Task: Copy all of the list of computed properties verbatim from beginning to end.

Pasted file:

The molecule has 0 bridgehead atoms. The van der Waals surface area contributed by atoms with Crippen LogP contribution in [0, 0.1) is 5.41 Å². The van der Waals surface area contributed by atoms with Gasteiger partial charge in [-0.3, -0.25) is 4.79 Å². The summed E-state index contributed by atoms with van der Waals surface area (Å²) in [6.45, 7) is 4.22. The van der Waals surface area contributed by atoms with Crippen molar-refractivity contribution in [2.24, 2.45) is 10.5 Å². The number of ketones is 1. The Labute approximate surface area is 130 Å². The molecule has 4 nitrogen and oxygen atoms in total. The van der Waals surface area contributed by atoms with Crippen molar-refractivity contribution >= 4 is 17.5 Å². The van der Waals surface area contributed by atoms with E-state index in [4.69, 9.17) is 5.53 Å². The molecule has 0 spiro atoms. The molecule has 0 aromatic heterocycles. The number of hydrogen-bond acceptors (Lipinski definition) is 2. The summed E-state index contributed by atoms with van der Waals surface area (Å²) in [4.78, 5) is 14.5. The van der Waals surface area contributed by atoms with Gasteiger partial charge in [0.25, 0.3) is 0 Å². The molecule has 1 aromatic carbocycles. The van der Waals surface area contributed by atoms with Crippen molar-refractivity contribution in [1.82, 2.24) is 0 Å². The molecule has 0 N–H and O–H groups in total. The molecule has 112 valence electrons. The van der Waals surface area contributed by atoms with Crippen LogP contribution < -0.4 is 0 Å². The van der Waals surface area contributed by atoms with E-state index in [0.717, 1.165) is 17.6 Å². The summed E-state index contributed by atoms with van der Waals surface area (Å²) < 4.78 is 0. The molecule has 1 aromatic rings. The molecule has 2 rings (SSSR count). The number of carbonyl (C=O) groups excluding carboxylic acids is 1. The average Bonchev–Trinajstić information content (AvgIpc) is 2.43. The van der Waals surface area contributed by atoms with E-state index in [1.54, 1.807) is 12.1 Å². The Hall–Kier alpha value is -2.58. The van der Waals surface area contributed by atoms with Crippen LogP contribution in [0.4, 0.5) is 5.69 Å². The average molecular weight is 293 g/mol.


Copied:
The molecule has 0 bridgehead atoms. The van der Waals surface area contributed by atoms with Crippen LogP contribution in [0, 0.1) is 5.41 Å². The van der Waals surface area contributed by atoms with Gasteiger partial charge in [-0.3, -0.25) is 4.79 Å². The summed E-state index contributed by atoms with van der Waals surface area (Å²) in [6.45, 7) is 4.22. The van der Waals surface area contributed by atoms with Crippen molar-refractivity contribution in [2.24, 2.45) is 10.5 Å². The number of ketones is 1. The Labute approximate surface area is 130 Å². The molecule has 4 nitrogen and oxygen atoms in total. The van der Waals surface area contributed by atoms with Crippen molar-refractivity contribution >= 4 is 17.5 Å². The van der Waals surface area contributed by atoms with E-state index in [4.69, 9.17) is 5.53 Å². The molecule has 0 spiro atoms. The molecule has 0 aromatic heterocycles. The number of hydrogen-bond acceptors (Lipinski definition) is 2. The summed E-state index contributed by atoms with van der Waals surface area (Å²) in [4.78, 5) is 14.5. The van der Waals surface area contributed by atoms with Gasteiger partial charge in [0.25, 0.3) is 0 Å². The molecule has 1 aromatic carbocycles. The van der Waals surface area contributed by atoms with Crippen molar-refractivity contribution in [1.82, 2.24) is 0 Å². The molecule has 0 N–H and O–H groups in total. The molecule has 112 valence electrons. The van der Waals surface area contributed by atoms with Crippen LogP contribution < -0.4 is 0 Å². The van der Waals surface area contributed by atoms with E-state index in [0.717, 1.165) is 17.6 Å². The summed E-state index contributed by atoms with van der Waals surface area (Å²) < 4.78 is 0. The molecule has 1 aromatic rings. The molecule has 2 rings (SSSR count). The number of carbonyl (C=O) groups excluding carboxylic acids is 1. The average Bonchev–Trinajstić information content (AvgIpc) is 2.43. The van der Waals surface area contributed by atoms with E-state index in [1.54, 1.807) is 12.1 Å². The Hall–Kier alpha value is -2.58. The van der Waals surface area contributed by atoms with Crippen LogP contribution in [0.4, 0.5) is 5.69 Å². The average molecular weight is 293 g/mol.